Foreign Policy Blogs

The Hill

I must say that sometimes the workings of our federal government’s legislative branch, properly known as Congress, aka The Hill, escape me. Certainly there are disparities in the proportional representation in the Senate which complicate things. That Wyoming (pop. 515 thousand) or Vermont (pop. 624 thousand) have the same number of representatives in the Senate as California (pop. 36.5 million) or Texas (pop. 23.5 million) might be seen by some as, well, undemocratic. (Each state also has the same number of representatives as Senate members – exactly two – in the Electoral College, plus, of course, the number of House members.) Gordon Wood reviewed a couple of books on the Constitution a year and a half ago in the “NY Review of Books” – How Democratic Is the Constitution. The answer seems to be that there are serious flaws in the Constitution, not the least of which is the decidedly unproportional representation in the Senate. You can also look at Master of the Senate, the third installment in Robert Caro’s amazing Lyndon Johnson biography, to see how the South controlled the Senate in the 1940’s and 50’s and blocked even the most benign civil rights legislation.

What’s this got to do with climate change? A lot, I fear. For instance, when the two Senators from one state, Michigan, hold one brief only – that of the auto manufacturers – in the case of energy legislation that will effectively, enormously reduce our reliance on oil, they throw up roadblocks. That another Michigan representative, a powerful House committee chair, is given such enormous sway, to block or greatly hinder important legislation, then there’s a fly in the ointment, to say the least. I’m not even going to get into the psychology of the megalomania in play with some of these folks, let alone the sheer narrow-mindedness. I’m just thinking about people given too much sway to represent special interests against the interests of the nation, the citizenry, and the health of the planet that supports us all. The money that simply courses through the system is, of course, another impediment to creating good public policy.

Bob Bingaman and Arlen Specter are introducing a “bipartisan” bill in the Senate to address global warming. It cobbles together bits and pieces of language that’s been kicking around for a few years. It’s weak. It also – and this is where I get really confused – is being introduced before we know what the energy legislation is going to be. (See my posts below on the Congressional action – and inaction – on energy.) Why not get the energy bill in place and then see where you are? There is so much work that still needs to be done to hammer this out.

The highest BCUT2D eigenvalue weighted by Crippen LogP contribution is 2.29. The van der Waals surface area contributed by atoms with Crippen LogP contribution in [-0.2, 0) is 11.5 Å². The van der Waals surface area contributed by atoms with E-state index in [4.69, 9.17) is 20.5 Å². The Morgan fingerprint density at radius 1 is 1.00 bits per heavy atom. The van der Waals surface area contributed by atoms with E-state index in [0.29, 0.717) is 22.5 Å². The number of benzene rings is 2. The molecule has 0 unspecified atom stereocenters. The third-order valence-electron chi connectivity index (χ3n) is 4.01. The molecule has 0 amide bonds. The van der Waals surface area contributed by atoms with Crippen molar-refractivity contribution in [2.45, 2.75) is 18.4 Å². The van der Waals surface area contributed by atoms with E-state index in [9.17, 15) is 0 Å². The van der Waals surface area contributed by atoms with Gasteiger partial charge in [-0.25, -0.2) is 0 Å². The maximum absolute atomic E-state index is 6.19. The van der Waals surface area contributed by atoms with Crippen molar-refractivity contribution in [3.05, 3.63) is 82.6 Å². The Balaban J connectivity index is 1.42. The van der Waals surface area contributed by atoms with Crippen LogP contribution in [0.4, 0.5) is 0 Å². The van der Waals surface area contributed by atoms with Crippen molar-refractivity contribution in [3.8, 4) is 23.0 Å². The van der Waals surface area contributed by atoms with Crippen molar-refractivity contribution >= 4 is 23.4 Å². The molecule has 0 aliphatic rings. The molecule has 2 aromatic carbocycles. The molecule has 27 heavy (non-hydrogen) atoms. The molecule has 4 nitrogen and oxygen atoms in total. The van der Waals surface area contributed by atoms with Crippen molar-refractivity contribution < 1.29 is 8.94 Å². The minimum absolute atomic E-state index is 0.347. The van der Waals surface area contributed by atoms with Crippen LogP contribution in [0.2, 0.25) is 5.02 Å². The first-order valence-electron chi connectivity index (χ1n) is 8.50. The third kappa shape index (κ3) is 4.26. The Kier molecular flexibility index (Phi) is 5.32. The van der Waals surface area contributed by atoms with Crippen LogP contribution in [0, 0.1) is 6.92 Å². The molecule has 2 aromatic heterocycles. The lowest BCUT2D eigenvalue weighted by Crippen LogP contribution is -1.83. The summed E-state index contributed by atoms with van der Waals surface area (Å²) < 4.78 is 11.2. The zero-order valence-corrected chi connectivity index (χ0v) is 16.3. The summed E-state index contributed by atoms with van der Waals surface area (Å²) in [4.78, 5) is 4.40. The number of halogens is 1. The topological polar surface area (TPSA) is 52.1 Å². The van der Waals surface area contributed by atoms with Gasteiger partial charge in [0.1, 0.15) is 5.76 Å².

The Sierra Club called this bill weak. Here’s what the “NY Times” reported on another important environmental group’s reaction: “But David Doniger, climate policy director for the Natural Resources Defense Council, said the new bill was evidence that Congress had gotten the message on global warming. Mr. Doniger said that it probably would not pass this year or next, but that the starting point for legislation was moving steadily in the direction of more assertive regulation of heat-trapping gases.

“”The bills you can’t pass this year are a lot better than the bills you couldn’t pass a year ago,’ Mr. Doniger said.”

On the House side, the energy legislation is still front and center, but as I’ve mentioned here before, the battle between Nancy Pelosi and John Dingell is at the heart of things now. Will Ms Pelosi override the will of Dingell and move the MPG legislation directly to the floor for a vote in the final consideration on the energy bill? Here are two recent articles (from “The Hill” and the “Detroit Free Press” respectively) that give you some good insight into this: Democrats’ climate clash heads to floor and Lawmaker sets up fight in House over fuel rules.

What will be the disposition on some of the other items in play? Renewable portfolio standards? Taxes? Maybe we’ll know more this week.



Bill Hewitt

Bill Hewitt has been an environmental activist and professional for nearly 25 years. He was deeply involved in the battle to curtail acid rain, and was also a Sierra Club leader in New York City. He spent 11 years in public affairs for the NY State Department of Environmental Conservation, and worked on environmental issues for two NYC mayoral campaigns and a presidential campaign. He is a writer and editor and is the principal of Hewitt Communications. He has an M.S. in international affairs, has taught political science at Pace University, and has graduate and continuing education classes on climate change, sustainability, and energy and the environment at The Center for Global Affairs at NYU. His book, "A Newer World - Politics, Money, Technology, and What’s Really Being Done to Solve the Climate Crisis," will be out from the University Press of New England in December.

Areas of Focus:
the policy, politics, science and economics of environmental protection, sustainability, energy and climate change